Opened in 1987 at a cost of £25 million
Please note that this text is an extract from a reference work written in 1990. As a result, some of the content may not reflect recent research, changes and events.
Built in 1984-7 as the Ramada Renaissance Hotel, the 204-bedroom Hospitality Inn was the first major hotel to be built in Brighton since the new Bedford twenty years before, and was the culmination of the upsurge in the town’s conference and tourist trade since the opening of the Brighton Centre in 1977. Designed by Michael Lyell and Associates, the Hospitality Inn stands on the site of Harrison’s Hotel, several other buildings in King’s Road , and parts of Market Street and Little East Street . The obliteration of Market Street has destroyed part of the ancient street pattern of the Old Town and, although much of the site had been vacant for many years, the new building, like the Top Rank Centre some twenty years earlier, has been heavily criticised for its design in a prime sea-front location; the rather plain facade is relieved only by green glass bays which are intended to echo this characteristic feature of Victorian Brighton . It does have a little style, however, and certainly adds to the marine facade in a way in which the Bedford and other developments of the 1960s could never do; it does not, for instance, break the roof line of its neighbours.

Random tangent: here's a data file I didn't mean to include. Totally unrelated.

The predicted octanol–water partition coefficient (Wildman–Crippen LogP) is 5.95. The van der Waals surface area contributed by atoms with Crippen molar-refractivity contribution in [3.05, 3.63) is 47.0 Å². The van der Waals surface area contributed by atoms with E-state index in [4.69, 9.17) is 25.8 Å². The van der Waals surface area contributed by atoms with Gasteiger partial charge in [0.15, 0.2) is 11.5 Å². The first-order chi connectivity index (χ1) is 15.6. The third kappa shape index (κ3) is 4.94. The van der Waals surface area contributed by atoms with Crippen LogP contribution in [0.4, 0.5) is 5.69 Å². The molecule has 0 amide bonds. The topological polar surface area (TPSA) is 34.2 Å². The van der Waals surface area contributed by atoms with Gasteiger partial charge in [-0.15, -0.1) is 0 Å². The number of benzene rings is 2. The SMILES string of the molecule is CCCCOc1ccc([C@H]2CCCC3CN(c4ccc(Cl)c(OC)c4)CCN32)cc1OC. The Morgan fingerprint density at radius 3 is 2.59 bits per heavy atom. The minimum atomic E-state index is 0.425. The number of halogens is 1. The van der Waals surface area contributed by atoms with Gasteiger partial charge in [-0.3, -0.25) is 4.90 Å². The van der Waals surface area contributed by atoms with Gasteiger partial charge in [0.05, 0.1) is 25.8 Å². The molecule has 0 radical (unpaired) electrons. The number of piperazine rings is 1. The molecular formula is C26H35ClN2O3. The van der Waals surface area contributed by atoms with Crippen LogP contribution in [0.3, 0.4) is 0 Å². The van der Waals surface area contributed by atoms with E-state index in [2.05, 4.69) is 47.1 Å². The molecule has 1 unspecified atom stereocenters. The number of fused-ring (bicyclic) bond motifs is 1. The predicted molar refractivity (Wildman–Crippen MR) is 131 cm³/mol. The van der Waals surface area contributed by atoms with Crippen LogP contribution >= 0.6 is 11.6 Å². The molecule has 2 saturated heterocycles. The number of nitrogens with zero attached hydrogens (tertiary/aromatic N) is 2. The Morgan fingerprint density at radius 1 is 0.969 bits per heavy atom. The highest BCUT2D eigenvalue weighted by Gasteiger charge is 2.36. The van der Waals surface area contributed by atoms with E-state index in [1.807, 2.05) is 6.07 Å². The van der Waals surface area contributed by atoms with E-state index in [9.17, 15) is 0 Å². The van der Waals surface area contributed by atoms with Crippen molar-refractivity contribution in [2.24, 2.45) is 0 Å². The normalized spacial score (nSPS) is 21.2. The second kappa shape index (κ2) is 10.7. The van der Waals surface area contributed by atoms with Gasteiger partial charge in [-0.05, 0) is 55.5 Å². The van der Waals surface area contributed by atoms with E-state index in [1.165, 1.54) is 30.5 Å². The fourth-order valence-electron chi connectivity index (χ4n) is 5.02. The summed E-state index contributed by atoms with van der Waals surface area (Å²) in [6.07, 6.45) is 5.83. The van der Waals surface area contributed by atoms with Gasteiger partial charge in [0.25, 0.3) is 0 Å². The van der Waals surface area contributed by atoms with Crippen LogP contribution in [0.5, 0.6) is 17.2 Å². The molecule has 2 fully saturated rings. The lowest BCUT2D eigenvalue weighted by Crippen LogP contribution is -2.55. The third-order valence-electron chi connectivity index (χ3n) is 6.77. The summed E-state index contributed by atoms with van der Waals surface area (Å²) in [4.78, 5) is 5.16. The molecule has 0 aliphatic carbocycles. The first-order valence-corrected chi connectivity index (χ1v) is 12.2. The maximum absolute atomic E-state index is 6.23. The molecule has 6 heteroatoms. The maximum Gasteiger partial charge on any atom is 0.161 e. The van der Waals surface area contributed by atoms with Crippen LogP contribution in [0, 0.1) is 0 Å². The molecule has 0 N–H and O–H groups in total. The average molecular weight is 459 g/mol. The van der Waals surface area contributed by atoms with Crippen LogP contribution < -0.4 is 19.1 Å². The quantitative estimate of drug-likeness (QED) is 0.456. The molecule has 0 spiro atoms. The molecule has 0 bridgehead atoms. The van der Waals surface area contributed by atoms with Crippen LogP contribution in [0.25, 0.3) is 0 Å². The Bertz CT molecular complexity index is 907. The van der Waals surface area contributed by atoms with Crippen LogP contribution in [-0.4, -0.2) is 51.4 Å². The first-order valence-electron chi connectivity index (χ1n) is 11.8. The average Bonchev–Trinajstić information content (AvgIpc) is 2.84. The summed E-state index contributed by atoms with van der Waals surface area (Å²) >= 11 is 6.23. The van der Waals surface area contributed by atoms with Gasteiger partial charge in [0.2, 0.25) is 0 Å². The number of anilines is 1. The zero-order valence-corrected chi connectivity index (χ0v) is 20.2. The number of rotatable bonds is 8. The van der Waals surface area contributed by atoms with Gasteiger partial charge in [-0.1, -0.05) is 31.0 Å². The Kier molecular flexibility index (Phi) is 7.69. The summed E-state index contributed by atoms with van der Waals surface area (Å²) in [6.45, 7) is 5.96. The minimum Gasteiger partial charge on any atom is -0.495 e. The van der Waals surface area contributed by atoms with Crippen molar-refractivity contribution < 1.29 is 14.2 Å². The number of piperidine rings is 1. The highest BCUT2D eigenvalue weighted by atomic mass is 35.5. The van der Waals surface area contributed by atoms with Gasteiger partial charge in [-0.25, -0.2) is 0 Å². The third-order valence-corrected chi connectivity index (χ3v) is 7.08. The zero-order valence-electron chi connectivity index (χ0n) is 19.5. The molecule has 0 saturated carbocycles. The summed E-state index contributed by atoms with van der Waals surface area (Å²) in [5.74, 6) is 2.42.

Opening in July 1987 at a cost of some £25 million, the hotel has an extremely spacious and lofty atrium foyer, accessible from both King’s Road and from Bartholomew Square. This civic square was created at the same time as the hotel, together with the surrounding municipal offices and an underground car-park. The Ramada was formally opened by the Marquess of Abergavenny, Lord Lieutenant of East Sussex, on 18 September 1987 and was awarded five stars for its facilities; Le Pavillon Cafe in Bartholomew Square opened slightly later. In April 1989 the hotel was sold to the Mount Charlotte group and was subsequently renamed.
Any numerical cross-references in the text above refer to resources in the Sources and Bibliography section of the Encyclopaedia of Brighton by Tim Carder.